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The park is not overly large, but much of the important stuff is outside. We decided to walk to the knoll where Lincoln’s mother is buried and then hike the memorial trail that loops past the Lincoln family’s farmsite. First we checked ahead in the books to see if there’s anything in particular we would want to pay attention to on our hike to the Pioneer Cemetery and the Trail of Twelve Stones.

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Here we are, looking across the parking lot at the Tallest Flagpole In Indiana. It’s 150′ high.

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View of the visitor’s center from the flagpole/knoll:

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Bonus: the daffodils were in bloom! Ours at home are still just little shoots.

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So first we checked out the cemetery. Nancy Hanks Lincoln, Abe’s mother, is buried here. So are many other pioneers from that time. This area had an outbreak of “milk sickness”, which people got when they drank the milk of a cow who had ingested white snakeroot plants. A toxin accumulated in the cow’s milk and most people who got “milk sickness” died from it. Now that we know what causes it, it’s not as deadly (or common). But back then, it was just a deadly, mysterious illness.

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We wrote a few answers in our booklets, then decided to head up the Trail of Twelve Stones.

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There are twelve rocks, stones and/or bricks positioned along the trail and each one has some kind of significance in Lincoln’s life. For some reason, I only photographed ten of them. But we found all twelve. We also found the family’s farmsite, which has a little monument on it.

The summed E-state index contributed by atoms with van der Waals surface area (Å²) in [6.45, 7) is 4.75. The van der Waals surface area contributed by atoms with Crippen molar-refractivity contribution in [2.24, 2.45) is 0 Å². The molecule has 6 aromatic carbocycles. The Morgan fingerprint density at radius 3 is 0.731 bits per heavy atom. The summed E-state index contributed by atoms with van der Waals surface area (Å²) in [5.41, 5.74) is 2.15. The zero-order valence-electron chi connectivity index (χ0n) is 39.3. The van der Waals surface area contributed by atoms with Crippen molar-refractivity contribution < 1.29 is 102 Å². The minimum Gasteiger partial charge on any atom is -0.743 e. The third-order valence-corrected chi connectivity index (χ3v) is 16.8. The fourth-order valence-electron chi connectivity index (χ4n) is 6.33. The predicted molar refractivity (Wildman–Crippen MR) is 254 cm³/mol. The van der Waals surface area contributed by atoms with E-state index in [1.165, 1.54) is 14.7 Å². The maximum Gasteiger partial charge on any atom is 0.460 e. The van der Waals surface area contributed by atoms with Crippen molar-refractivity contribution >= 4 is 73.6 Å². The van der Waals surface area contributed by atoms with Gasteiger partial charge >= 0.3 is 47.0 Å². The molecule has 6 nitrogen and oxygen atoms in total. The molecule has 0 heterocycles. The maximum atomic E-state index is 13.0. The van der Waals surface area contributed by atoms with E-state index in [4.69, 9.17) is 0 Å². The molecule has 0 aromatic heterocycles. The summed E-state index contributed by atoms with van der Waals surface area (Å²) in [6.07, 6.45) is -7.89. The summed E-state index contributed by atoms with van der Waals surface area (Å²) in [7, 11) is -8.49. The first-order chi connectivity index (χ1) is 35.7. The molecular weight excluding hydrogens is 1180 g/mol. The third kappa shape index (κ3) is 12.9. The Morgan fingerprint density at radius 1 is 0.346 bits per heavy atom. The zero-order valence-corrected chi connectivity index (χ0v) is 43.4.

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I guess during the summer months, they have people working on the farm and running it just like it would have been in Abe’s time. Today, though, it was just us and some chickens.

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O7 found a nice walking stick, though. She carried it the entire rest of the way.

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Here’s where the stones begin:

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This is the very rock Lincoln stood on when he delivered the Gettysburg Address:

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It was pretty chilly out, but the sun felt nice and the cool air was refreshing after the long car ride.

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We hiked about a mile total, which was perfect.

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Then O7 insisted I photograph her at the flagpole, but with her walking stick this time.

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The kids took their books inside and finished the rest of the activities, and then we got our Junior Ranger pins. I let them each pick out a postcard, and we also bought a little souvenir activity book about Abraham Lincoln that they could do in the car.

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Trading Cards from Lincoln's Boyhood

BIAA Flexible Glass Sculptures Class 1, Young Historians and Gymnastics 2-20-13

Today was a busy day, as you can probably guess from the title.  We started out with our first of three “Flexible Glass Sculptures” class at the Butler.  The kids learned about a contemporary artist named Dale Chihuly who does some really interesting things with glass.